The controversial organization behind “Stand Your Ground” and voter ID laws around the country is backing down on social issues, signaling a victory for the progressive activist movement opposing it.
The American Legislative Exchange Council, or ALEC, announced that it was shutting down the task force that developed the “Stand Your Ground” laws enacted in Florida and two dozen other states. The Florida law—which allows people to “shoot to kill” without retreating when they feel threatened in public— came under fire following the shooting death of 17-year-old Trayvon Martin by George Zimmerman, a neighborhood watch member.
ALEC, which is funded by the hard-right billionaire philanthropist Koch Brothers and some of America’s largest corporations, is responsible for model legislation adopted by Republican-controlled state houses.
In addition to the Florida law, these include voter ID bills aimed at voter suppression in black, Latino and other communities, anti-union laws, and legislation requiring intrusive trans-vaginal ultrasounds for women before having an abortion.
“Today we are redoubling our efforts on the economic front, a priority that has been the hallmark of our organization for decades. Fostering the exchange of pro-growth, solutions-oriented ideas is precisely why ALEC exists,” said David Frizell, an Indiana state representative and chair of ALEC in a press release.
In eliminating its Public Safety and Elections Task Force that deals with non-economic issues, Frizell added, “We are refocusing our commitment to free-market, limited government and pro-growth principles, and have made changes internally to reflect this renewed focus.”
This apparent retreat by ALEC is due to the concerted efforts of an organized movement, including activist groups who have educated the public on the harmful effects of ALEC’s activities, and have waged a boycott of its corporate underwriters. Recently, Pepsi, Intuit, McDonald’s, Kraft, Wendy’s and Mars severed ties to ALEC.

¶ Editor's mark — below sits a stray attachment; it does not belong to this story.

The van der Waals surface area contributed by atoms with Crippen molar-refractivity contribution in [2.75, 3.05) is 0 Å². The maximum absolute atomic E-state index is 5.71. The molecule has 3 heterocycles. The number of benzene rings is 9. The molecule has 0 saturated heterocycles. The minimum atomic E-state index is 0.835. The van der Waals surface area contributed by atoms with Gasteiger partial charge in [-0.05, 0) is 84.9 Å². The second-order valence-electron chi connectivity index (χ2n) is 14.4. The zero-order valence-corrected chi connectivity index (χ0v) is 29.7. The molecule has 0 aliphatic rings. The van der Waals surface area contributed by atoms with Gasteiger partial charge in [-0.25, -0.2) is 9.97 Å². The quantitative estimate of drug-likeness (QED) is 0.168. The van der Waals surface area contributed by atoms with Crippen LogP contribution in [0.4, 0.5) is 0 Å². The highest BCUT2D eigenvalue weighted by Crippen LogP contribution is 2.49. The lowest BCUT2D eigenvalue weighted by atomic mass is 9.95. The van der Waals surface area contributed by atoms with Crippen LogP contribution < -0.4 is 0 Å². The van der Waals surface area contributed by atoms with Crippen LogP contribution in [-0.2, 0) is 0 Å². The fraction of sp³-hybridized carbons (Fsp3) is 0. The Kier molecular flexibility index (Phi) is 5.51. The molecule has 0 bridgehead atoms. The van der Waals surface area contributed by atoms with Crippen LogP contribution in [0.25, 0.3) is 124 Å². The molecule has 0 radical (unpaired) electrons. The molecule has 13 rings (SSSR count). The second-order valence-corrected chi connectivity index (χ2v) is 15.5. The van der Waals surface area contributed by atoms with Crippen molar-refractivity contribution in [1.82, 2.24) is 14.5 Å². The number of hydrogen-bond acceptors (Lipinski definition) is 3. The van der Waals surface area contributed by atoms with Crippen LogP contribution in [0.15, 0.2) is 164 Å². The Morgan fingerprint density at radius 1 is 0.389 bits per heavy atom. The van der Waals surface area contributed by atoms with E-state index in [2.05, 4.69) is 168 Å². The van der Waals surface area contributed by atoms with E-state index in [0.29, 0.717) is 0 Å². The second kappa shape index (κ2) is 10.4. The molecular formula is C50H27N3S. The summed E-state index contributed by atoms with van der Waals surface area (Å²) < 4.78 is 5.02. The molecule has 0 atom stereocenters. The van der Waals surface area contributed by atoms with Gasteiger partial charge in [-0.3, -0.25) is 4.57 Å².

And last week, Coca-Cola ended its relationship with ALEC only hours after the online advocacy group ColorofChange announced a boycott of the company. Other organizations involved in the campaign include the Center for Media and Democracy (CMD), who introduced many people to ALEC through their ALEC Exposed wiki, and the group Common Cause. These groups should claim victory for a number of reasons. First, this movement was able to effectively frame the problem in a manner that resonates with the public, and in a language they understand. The Center for Media and Democracy noted that ALEC has an “extreme agenda” that protects armed vigilantes and makes it more difficult for citizens to vote.
Meanwhile, ColorofChange Executive Director Rashad Robinson has described ALEC’s efforts as part of the right wing’s longstanding attempt “to stop black people, other people of color, young people, and the elderly from voting — and now some of America’s biggest companies are helping them do it.”
Further, ALEC backing down is proof that economic boycotts still work. Perhaps the most successful example of a boycott to punish companies who support oppressive laws was Martin Luther King’s 1955 Montgomery Bus Boycott. That boycott brought down a bus company, and broke the back of Jim Crow segregation in that Southern city. Fast forward to today, and the anti-ALEC movement has made it impossible for corporations to expect continued black patronage if they promote laws that attack civil rights and expose blacks to gun violence and racial profiling.